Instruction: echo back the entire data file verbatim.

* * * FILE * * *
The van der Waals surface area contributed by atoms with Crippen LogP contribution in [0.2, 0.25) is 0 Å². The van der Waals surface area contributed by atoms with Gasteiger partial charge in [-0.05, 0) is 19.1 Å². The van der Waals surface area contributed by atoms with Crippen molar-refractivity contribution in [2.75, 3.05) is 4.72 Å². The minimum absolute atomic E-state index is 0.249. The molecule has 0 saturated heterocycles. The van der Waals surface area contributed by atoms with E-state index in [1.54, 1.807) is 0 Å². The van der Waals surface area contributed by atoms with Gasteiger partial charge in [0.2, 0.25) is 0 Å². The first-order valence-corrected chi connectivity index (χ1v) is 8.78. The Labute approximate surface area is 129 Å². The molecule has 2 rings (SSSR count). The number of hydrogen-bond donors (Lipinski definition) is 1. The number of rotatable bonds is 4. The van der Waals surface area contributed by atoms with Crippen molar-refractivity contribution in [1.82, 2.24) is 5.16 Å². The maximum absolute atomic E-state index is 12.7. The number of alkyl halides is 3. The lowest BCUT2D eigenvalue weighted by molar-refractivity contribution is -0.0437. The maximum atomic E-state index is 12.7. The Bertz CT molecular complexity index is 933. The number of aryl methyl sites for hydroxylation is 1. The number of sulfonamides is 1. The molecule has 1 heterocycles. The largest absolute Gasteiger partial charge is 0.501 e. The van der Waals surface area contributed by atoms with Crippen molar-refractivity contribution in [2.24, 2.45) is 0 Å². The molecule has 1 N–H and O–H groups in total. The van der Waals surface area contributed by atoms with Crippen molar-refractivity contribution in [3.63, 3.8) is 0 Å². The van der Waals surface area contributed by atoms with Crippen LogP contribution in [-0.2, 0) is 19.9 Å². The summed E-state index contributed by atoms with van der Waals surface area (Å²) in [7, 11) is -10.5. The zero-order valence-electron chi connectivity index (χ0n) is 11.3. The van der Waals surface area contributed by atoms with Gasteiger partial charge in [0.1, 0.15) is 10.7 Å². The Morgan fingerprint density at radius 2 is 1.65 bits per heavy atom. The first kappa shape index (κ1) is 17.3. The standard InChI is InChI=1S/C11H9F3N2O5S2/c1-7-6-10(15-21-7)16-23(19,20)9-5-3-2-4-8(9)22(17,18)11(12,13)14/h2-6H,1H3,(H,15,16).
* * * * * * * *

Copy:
The van der Waals surface area contributed by atoms with Crippen LogP contribution in [0.2, 0.25) is 0 Å². The van der Waals surface area contributed by atoms with Gasteiger partial charge in [-0.05, 0) is 19.1 Å². The van der Waals surface area contributed by atoms with Crippen molar-refractivity contribution in [2.75, 3.05) is 4.72 Å². The minimum absolute atomic E-state index is 0.249. The molecule has 0 saturated heterocycles. The van der Waals surface area contributed by atoms with E-state index in [1.54, 1.807) is 0 Å². The van der Waals surface area contributed by atoms with Gasteiger partial charge in [0.2, 0.25) is 0 Å². The first-order valence-corrected chi connectivity index (χ1v) is 8.78. The Labute approximate surface area is 129 Å². The molecule has 2 rings (SSSR count). The number of hydrogen-bond donors (Lipinski definition) is 1. The number of rotatable bonds is 4. The van der Waals surface area contributed by atoms with Crippen molar-refractivity contribution in [1.82, 2.24) is 5.16 Å². The maximum absolute atomic E-state index is 12.7. The number of alkyl halides is 3. The lowest BCUT2D eigenvalue weighted by molar-refractivity contribution is -0.0437. The maximum atomic E-state index is 12.7. The Bertz CT molecular complexity index is 933. The number of aryl methyl sites for hydroxylation is 1. The number of sulfonamides is 1. The molecule has 1 heterocycles. The largest absolute Gasteiger partial charge is 0.501 e. The van der Waals surface area contributed by atoms with Crippen molar-refractivity contribution in [2.24, 2.45) is 0 Å². The molecule has 1 N–H and O–H groups in total. The van der Waals surface area contributed by atoms with Crippen molar-refractivity contribution in [3.63, 3.8) is 0 Å². The van der Waals surface area contributed by atoms with Crippen LogP contribution in [-0.2, 0) is 19.9 Å². The summed E-state index contributed by atoms with van der Waals surface area (Å²) in [7, 11) is -10.5. The zero-order valence-electron chi connectivity index (χ0n) is 11.3. The van der Waals surface area contributed by atoms with Gasteiger partial charge in [0.1, 0.15) is 10.7 Å². The Morgan fingerprint density at radius 2 is 1.65 bits per heavy atom. The first kappa shape index (κ1) is 17.3. The standard InChI is InChI=1S/C11H9F3N2O5S2/c1-7-6-10(15-21-7)16-23(19,20)9-5-3-2-4-8(9)22(17,18)11(12,13)14/h2-6H,1H3,(H,15,16).